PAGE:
Culture of Tibet

Religion and spirituality is extremely important to the Tibetans and has a strong influence over all aspects of lives; ingrained deeply into their cultural heritage. Bön is the ancient traditional religion of Tibet, but following the introduction of Tantric Buddhism into Tibet by Padmasambhava this became eclipsed by Tibetan Buddhism, a distinctive form of Vajrayana. Tibetan Buddhism is practiced not only in Tibet but also in Mongolia, parts of northern India, the Buryat Republic, the Tuva Republic, and in the Republic of Kalmykia.

Tibetan Buddhism has four main traditions (the suffix pa is comparable to "er" in English):

Gelug(pa), Way of Virtue, also known casually as Yellow Hat, whose spiritual head is the Ganden Tripa and whose temporal, the Dalai Lama. Successive Dalai Lamas ruled Tibet from the mid-17th to mid-20th centuries. This order was founded in the 14th to 15th century by Je Tsongkhapa, based on the foundations of the Kadampa tradition. Tsongkhapa was renowned for both his scholasticism and his virtue. The Dalai Lama belongs to the Gelugpa school, and is regarded as the embodiment of the Bodhisattva of Compassion.
Kagyu(pa), Oral Lineage. This contains one major subsect and one minor subsect. The first, the Dagpo Kagyu, encompasses those Kagyu schools that trace back to Gampopa. In turn, the Dagpo Kagyu consists of four major sub-sects: the Karma Kagyu, headed by a Karmapa, the Tsalpa Kagyu, the Barom Kagyu, and Pagtru Kagyu. There are further eight minor sub-sects, all of which trace their root to Pagtru Kagyu. Among the eight sub-sects the most notable of are the Drikung Kagyu and the Drukpa Kagyu. The once-obscure Shangpa Kagyu, which was famously represented by the 20th century teacher Kalu Rinpoche, traces its history back to the Indian master Niguma, sister of Kagyu lineage holder Naropa. This is an oral tradition which is very much concerned with the experiential dimension of meditation. Its most famous exponent was Milarepa, an eleventh century mystic.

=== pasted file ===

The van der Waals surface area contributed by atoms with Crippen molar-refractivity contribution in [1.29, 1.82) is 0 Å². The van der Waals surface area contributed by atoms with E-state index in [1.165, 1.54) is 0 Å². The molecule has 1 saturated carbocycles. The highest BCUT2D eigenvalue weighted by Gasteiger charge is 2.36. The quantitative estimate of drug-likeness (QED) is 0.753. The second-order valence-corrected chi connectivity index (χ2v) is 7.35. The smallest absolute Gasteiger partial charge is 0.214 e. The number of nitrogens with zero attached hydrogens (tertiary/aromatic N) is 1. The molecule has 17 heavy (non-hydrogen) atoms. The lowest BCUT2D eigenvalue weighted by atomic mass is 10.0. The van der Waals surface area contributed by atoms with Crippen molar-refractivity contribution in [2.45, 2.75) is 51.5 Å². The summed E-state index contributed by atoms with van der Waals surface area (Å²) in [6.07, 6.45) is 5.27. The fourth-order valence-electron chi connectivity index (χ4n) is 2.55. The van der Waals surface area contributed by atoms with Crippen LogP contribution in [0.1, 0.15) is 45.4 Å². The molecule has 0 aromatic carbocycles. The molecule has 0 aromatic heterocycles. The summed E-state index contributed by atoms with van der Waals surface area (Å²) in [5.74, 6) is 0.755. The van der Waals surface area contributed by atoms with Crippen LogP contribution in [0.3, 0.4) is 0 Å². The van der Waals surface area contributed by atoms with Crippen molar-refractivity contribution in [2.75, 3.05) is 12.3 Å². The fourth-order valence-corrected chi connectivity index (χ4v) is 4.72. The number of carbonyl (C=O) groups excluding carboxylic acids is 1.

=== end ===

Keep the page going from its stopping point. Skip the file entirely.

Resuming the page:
Nyingma(pa), The Ancient Ones. This is the oldest, the original order founded by Padmasambhava.
Sakya(pa), Grey Earth, headed by the Sakya Trizin, founded by Khon Konchog Gyalpo, a disciple of the great translator Drokmi Lotsawa. Sakya Pandita 1182–1251CE was the great grandson of Khon Konchog Gyalpo. This school very much represents the scholarly tradition.

Main article: Islam in Tibet
In Tibetan cities, there are also small communities of Muslims, known as Kachee (Kache), who trace their origin to immigrants from three main regions: Kashmir (Kachee Yul in ancient Tibetan), Ladakh and the Central Asian Turkic countries. Islamic influence in Tibet also came from Persia. After 1959 a group of Tibetan Muslims made a case for Indian nationality based on their historic roots to Kashmir and the Indian government declared all Tibetan Muslims Indian citizens later on that year. There is also a well established Chinese Muslim community (gya kachee), which traces its ancestry back to the Hui ethnic group of China. It is said that Muslim migrants from Kashmir and Ladakh first entered Tibet around the 12th century. Marriages and social interaction gradually led to an increase in the population until a sizable community grew up around Lhasa. ( )

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